PENNY DREADFUL: Nights of Sorrow and Pain

Once again John Logan has presented us with a profound and visceral story that plays with all of our emotions and preconceptions. Richard J. Lewis fantastically brings Logan’s story to life in this final installment of the season. While the ending of this episode was so well done, I couldn’t help but feel that they brought just enough closure without tying everything up, which makes me hopeful for another season but also worried it might not happen.

The show opens with an angelic image of Sante Muerte (Lorenza Izzo) walking in darkness and bathed in white light. My original thought was that she was walking through Belvedere Heights to carry away the soul of Diego Lopez (Adan Rocha). To my surprise, she’s walking through the Crimson Cat as the crowd dances around her. Santa Muerte’s appearance in such a populated place, with so many of our characters present, brings a great sense of foreboding.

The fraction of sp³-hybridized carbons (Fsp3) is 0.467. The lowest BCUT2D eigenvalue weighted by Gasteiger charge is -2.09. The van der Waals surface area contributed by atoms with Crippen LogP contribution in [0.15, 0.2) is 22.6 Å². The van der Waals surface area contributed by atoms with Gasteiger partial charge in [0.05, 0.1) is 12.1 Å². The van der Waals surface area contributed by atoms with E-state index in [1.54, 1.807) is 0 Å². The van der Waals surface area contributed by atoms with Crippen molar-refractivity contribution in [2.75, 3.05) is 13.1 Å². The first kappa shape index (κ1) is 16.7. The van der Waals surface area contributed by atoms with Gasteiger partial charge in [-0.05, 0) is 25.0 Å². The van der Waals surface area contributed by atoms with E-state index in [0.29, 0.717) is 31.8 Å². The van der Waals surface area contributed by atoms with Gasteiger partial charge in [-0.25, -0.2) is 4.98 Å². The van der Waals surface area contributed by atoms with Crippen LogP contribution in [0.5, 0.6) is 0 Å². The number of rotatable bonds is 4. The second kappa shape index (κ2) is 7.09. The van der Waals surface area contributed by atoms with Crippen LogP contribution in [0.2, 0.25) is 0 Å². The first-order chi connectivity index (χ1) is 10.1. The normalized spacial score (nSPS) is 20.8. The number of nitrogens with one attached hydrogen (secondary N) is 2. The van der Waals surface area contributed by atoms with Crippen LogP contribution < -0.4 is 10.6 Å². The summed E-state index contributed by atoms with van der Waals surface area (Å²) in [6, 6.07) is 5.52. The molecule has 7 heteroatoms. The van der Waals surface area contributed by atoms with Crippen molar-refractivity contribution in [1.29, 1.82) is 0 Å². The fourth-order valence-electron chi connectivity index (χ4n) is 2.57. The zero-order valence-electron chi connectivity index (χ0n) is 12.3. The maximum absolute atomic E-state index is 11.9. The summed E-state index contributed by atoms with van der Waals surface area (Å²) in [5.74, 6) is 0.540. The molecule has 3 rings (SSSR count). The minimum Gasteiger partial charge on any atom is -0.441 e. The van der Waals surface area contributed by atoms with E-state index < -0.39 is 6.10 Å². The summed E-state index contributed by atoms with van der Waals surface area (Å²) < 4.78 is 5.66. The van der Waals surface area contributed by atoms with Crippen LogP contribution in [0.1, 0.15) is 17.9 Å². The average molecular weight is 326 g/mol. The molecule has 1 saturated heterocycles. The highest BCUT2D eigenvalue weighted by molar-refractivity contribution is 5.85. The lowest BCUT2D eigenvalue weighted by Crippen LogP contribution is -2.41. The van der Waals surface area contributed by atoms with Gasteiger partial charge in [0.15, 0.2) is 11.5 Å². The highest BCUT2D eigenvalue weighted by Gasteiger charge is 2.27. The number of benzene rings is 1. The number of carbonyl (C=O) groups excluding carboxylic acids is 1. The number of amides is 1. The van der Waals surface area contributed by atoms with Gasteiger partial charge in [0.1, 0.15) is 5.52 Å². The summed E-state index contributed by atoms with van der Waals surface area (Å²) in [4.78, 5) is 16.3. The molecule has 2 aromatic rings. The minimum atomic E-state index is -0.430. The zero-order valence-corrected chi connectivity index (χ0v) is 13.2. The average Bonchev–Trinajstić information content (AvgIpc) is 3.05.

Michener (Nathan Lane) disrupts Tiago’s (Daniel Zovatto) slow dance with Sister Molly (Kerry Bishé) to warn Tiago that the whole place is going to erupt once news gets out of Diego’s murder. In the rush to get Molly and the Vega family to safety one of Fly Rico’s (Sebastian Chacon) lookouts (Santiago Veizaga) slips into the Crimson Cat to inform Rico and Rio of what has transpired.

(L-R): Johnathan Nieves as Mateo Vega, Sebastian Chacon as Fly Rico and Natalie Dormer as Rio [Warrick Page/SHOWTIME]
Sebastian Chacon gives his best performance in the series at this tumultuous moment. Instead of inciting the crowd’s desire for vengeance, as we would expect, he urges caution and dignity even at the cost of angering Rio/Magda (Natalie Dormer). The patrons of the Crimson Cat flood the streets and calmly make their way on foot towards their neighborhood to cut Diego down and give him the dignity he deserves.

(L-R): Johnathan Nieves as Mateo Vega, Sebastian Chacon as Fly Rico and Natalie Dormer as Rio [Warrick Page/SHOWTIME]
What happens next is a fast-paced chain of events that ripples out into the lives of many of our characters.